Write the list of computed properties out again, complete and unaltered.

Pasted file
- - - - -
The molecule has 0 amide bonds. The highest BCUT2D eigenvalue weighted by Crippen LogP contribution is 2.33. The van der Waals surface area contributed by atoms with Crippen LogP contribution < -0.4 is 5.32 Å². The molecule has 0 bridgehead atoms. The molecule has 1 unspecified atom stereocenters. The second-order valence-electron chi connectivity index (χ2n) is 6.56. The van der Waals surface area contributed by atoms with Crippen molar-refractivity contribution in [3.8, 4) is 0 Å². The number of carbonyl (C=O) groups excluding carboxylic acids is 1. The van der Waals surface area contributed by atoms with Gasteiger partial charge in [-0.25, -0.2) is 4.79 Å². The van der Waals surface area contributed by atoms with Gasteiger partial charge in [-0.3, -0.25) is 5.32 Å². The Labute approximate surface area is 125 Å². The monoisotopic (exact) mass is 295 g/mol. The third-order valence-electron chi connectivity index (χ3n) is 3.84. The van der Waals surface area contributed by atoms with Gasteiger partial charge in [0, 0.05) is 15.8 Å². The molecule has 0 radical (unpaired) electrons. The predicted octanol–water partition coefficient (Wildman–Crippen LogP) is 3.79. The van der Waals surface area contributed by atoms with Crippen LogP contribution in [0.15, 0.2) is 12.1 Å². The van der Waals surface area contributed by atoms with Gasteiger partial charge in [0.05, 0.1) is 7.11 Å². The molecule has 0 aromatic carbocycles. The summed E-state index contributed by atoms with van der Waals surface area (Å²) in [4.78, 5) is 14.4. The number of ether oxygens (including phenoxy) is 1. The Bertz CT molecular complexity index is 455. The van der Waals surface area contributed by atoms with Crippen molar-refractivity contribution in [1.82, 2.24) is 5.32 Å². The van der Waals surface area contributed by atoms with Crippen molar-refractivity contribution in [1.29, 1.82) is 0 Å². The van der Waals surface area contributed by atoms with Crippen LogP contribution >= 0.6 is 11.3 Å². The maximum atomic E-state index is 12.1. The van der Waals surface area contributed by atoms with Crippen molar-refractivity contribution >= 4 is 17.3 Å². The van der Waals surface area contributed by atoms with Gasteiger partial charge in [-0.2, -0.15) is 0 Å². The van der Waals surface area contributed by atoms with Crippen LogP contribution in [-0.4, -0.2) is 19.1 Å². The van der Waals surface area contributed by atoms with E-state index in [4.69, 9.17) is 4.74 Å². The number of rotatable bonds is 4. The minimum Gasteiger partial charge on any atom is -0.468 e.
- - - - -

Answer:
The molecule has 0 amide bonds. The highest BCUT2D eigenvalue weighted by Crippen LogP contribution is 2.33. The van der Waals surface area contributed by atoms with Crippen LogP contribution < -0.4 is 5.32 Å². The molecule has 0 bridgehead atoms. The molecule has 1 unspecified atom stereocenters. The second-order valence-electron chi connectivity index (χ2n) is 6.56. The van der Waals surface area contributed by atoms with Crippen molar-refractivity contribution in [3.8, 4) is 0 Å². The number of carbonyl (C=O) groups excluding carboxylic acids is 1. The van der Waals surface area contributed by atoms with Gasteiger partial charge in [-0.25, -0.2) is 4.79 Å². The van der Waals surface area contributed by atoms with Gasteiger partial charge in [-0.3, -0.25) is 5.32 Å². The Labute approximate surface area is 125 Å². The monoisotopic (exact) mass is 295 g/mol. The third-order valence-electron chi connectivity index (χ3n) is 3.84. The van der Waals surface area contributed by atoms with Gasteiger partial charge in [0, 0.05) is 15.8 Å². The molecule has 0 radical (unpaired) electrons. The predicted octanol–water partition coefficient (Wildman–Crippen LogP) is 3.79. The van der Waals surface area contributed by atoms with Crippen LogP contribution in [0.15, 0.2) is 12.1 Å². The van der Waals surface area contributed by atoms with Gasteiger partial charge in [0.05, 0.1) is 7.11 Å². The molecule has 0 aromatic carbocycles. The summed E-state index contributed by atoms with van der Waals surface area (Å²) in [4.78, 5) is 14.4. The number of ether oxygens (including phenoxy) is 1. The Bertz CT molecular complexity index is 455. The van der Waals surface area contributed by atoms with Crippen molar-refractivity contribution in [1.82, 2.24) is 5.32 Å². The van der Waals surface area contributed by atoms with Crippen molar-refractivity contribution in [1.29, 1.82) is 0 Å². The van der Waals surface area contributed by atoms with Crippen LogP contribution >= 0.6 is 11.3 Å². The maximum atomic E-state index is 12.1. The van der Waals surface area contributed by atoms with Crippen molar-refractivity contribution >= 4 is 17.3 Å². The van der Waals surface area contributed by atoms with Gasteiger partial charge in [-0.2, -0.15) is 0 Å². The van der Waals surface area contributed by atoms with Crippen LogP contribution in [-0.4, -0.2) is 19.1 Å². The van der Waals surface area contributed by atoms with E-state index in [4.69, 9.17) is 4.74 Å². The number of rotatable bonds is 4. The minimum Gasteiger partial charge on any atom is -0.468 e.